We get snow, frost and freezing conditions in the North. This morning was like many other mornings: treacherous black ice on the driveway, sun getting just high enough in the sky to be seen through the trees, and frosted-over car windows and mirrors. Every external window and glass surface had this thick, opaque frost that made it impossible to see through the other side.
After warming the car for one minute, there appeared on the windshield a small frost-free spot. My immediate thought was, “This is not too bad. I can make it…I’ll be good as long as I don’t have to reverse, make any turns, try to switch lanes, need to dodge any children boarding school buses, and can successfully get into traffic where I can set the pace.”
My second thought was, “Sure, Chief. You see well enough to put the car in motion, but not well enough to significantly heighten your chance of a safe arrival.” Agreeing with the “sensible” side of my inner voice, I then proactively cleared the frost to the point where I could see well enough to travel safely and expeditiously.
This second conversation I had with myself was a reality check. It was Max De Pree who said, “The first responsibility of a leader is to define reality.” This applies to self-leadership also.
Effective leadership is about navigating well. And a good grasp of reality–yours, your team’s, and your followers’–allows one a better opportunity to lead effectively. In fact, Jack Welch
said one rule for successful leadership is to “Face reality as it is, not as it was or as you wish it were.”
But how good of a grasp on reality is good enough? Often when we want to see more clearly we focus on a particular area to magnify our understanding and specific knowledge. However, as a molecular biologist, I have learned that not everything warrants microscope evaluation. To proceed in a project, there are some details I don’t need, given the particular objectives of the project. The same is true in self-leadership and in leading others. Different goals mandate different degrees and areas of clarity.
Now, how about you? Do you see well enough today for where you intend to go and what you intend to achieve? To appropriately address this question you must think about the destination and how clear it is in your mind, and also about the journey and how you want to travel. “Good enough” is a judgment call that is both relative and personal to you and your leadership.
To determine if the way I see things today is good enough to effectively progress, I take these four steps:
- Identify my destination. This positions me in the right direction.
- Identify my core values. This informs what actions and methods I will take.
- Identify my intended impact on others. This determines my legacy.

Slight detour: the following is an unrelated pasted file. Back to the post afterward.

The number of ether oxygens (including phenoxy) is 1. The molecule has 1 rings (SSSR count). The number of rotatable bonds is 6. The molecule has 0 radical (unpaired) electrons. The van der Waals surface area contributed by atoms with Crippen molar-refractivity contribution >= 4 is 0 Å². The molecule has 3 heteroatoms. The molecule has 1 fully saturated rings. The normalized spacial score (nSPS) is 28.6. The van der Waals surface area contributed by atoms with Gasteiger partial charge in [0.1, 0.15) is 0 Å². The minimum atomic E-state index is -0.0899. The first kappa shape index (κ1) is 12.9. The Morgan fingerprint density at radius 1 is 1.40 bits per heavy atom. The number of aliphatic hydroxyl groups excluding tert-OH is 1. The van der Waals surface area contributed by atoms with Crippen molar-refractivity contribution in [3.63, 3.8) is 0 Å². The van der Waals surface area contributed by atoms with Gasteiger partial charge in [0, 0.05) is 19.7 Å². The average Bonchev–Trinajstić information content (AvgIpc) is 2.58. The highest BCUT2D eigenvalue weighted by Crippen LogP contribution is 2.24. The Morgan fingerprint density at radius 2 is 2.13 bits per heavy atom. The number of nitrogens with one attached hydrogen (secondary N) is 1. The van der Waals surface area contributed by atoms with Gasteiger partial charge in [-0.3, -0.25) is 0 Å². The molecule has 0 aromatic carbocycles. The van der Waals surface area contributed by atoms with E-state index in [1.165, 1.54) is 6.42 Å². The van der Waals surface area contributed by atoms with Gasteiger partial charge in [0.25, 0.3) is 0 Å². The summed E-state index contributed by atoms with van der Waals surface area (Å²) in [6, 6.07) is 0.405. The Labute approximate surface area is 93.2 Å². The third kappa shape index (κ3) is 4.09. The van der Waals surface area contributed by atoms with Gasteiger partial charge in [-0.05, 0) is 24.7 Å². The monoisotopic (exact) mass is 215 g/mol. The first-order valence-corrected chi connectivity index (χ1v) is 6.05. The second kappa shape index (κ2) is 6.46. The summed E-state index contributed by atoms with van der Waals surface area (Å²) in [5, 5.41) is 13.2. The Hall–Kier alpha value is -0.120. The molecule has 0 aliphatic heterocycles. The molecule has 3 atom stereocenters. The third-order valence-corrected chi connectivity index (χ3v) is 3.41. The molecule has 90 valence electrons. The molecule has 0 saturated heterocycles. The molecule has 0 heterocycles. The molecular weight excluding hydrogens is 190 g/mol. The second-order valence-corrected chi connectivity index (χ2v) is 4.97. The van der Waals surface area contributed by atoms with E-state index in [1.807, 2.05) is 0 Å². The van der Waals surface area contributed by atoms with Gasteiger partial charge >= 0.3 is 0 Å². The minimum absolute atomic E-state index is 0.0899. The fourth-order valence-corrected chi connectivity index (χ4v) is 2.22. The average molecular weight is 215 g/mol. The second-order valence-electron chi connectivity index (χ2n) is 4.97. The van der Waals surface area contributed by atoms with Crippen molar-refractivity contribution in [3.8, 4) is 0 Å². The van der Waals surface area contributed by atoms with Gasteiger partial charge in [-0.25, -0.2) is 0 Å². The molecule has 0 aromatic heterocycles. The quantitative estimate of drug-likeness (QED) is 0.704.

- Take inventory of what I know and understand today, and ask whether my current take on reality aligns me favorably with my previous three responses?
When I answer “yes” to this question, I am better positioned to travel forward and navigate the nuances of daily leadership and progress. I keep defining my reality and shaping my circumstances until I can authentically answer “yes”. Then I see well enough to proceed with confidence.
How about you? What steps do you take to see well enough to effectively go where you want to go and achieve what you want to achieve?
Vision Now is a catalytic resource for EMERGING Leaders.
What would you do to transform your country, your company, your life? Take notes from Guatemalan leadership and John Maxwell.
The full page ads preparing all Guatemalan for the 13th-15th!
The middle section says over 150 coaches training over 2400 people…now how about them apples! Way to go John Maxwell, JMT, EQUIP, Guatemala Prospera, and La Red for history in the making for Guatemala.
I’m grateful to coach and teach in this transformational event. Let’s go higher folks! Elevate!
As leaders who aggressively lead our own lives, transition is inevitable.
We constantly assess our environment, relationships, progress and future opportunities.
Though we may not love change, we highly value personal achievement, advancement, and collective, corporate progress.
Over the years, I have made a number of changes–some big, some small, some incorrectly, and some done well. By far the toughest part has been navigating relationships. All-in-all, I’ve learned good lessons. To transition yourself and your team well remember these four things:
- Be understanding. Offer comfort, grace. While you may see clearly where you are going, your followers likely will not, and therefore they may be afraid.
- Be clear. Don’t mislead on how the relationships will be affected. Some trips the leader will take alone, or with a subgroup, or the whole group.
- Be committed. Be resistant to resistance. Not everyone will agree with your decision. Change anyway…stay the course. If need be, double-check with your wise counsel. Nonetheless, do not allow your response to fear or to discomfort keep you out of your destiny.
- Be on-time.Timing is everything. The day you gain awareness that you need to change is not necessarily the appropriate day for you to make “the BIG announcement”. For me, my day of “awareness” is often my signal to share with my inner circle, and to drop “seeds for change” without attaching the drama that often accompanies “shocking” news. John C. Maxwell teaches in his book The 21 Irrefutable Laws of Leadership, the Law of Timing:
- The right action at the wrong time brings resistance.
- The right action at the right time results in success.
What is your approach to transition? What have you found to work? Or even not to work? 🙂